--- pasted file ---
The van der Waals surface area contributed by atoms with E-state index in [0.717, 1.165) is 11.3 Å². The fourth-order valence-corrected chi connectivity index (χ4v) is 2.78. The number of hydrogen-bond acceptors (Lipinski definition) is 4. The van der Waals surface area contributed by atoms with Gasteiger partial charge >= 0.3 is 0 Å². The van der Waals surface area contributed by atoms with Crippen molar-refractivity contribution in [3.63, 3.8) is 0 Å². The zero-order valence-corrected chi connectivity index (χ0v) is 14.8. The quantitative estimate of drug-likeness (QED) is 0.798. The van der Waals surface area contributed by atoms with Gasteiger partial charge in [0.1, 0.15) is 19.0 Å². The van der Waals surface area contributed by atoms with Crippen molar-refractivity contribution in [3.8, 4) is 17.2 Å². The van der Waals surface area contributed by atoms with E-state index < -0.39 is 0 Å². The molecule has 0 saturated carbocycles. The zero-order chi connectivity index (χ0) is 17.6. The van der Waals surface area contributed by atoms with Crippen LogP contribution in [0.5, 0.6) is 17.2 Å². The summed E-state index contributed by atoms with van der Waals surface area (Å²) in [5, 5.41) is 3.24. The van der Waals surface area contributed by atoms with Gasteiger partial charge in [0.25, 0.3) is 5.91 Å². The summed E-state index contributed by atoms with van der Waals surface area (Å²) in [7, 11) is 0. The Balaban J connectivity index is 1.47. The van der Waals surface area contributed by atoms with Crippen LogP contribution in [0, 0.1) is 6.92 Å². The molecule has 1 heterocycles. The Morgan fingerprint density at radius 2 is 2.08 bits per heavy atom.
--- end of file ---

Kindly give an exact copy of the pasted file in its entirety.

The van der Waals surface area contributed by atoms with E-state index in [0.717, 1.165) is 11.3 Å². The fourth-order valence-corrected chi connectivity index (χ4v) is 2.78. The number of hydrogen-bond acceptors (Lipinski definition) is 4. The van der Waals surface area contributed by atoms with Gasteiger partial charge >= 0.3 is 0 Å². The van der Waals surface area contributed by atoms with Crippen molar-refractivity contribution in [3.63, 3.8) is 0 Å². The zero-order valence-corrected chi connectivity index (χ0v) is 14.8. The quantitative estimate of drug-likeness (QED) is 0.798. The van der Waals surface area contributed by atoms with Gasteiger partial charge in [0.1, 0.15) is 19.0 Å². The van der Waals surface area contributed by atoms with Crippen molar-refractivity contribution in [3.8, 4) is 17.2 Å². The van der Waals surface area contributed by atoms with E-state index < -0.39 is 0 Å². The molecule has 0 saturated carbocycles. The zero-order chi connectivity index (χ0) is 17.6. The van der Waals surface area contributed by atoms with Crippen LogP contribution in [0.5, 0.6) is 17.2 Å². The summed E-state index contributed by atoms with van der Waals surface area (Å²) in [5, 5.41) is 3.24. The van der Waals surface area contributed by atoms with Gasteiger partial charge in [0.25, 0.3) is 5.91 Å². The summed E-state index contributed by atoms with van der Waals surface area (Å²) in [7, 11) is 0. The Balaban J connectivity index is 1.47. The van der Waals surface area contributed by atoms with Crippen LogP contribution in [0, 0.1) is 6.92 Å². The molecule has 1 heterocycles. The Morgan fingerprint density at radius 2 is 2.08 bits per heavy atom.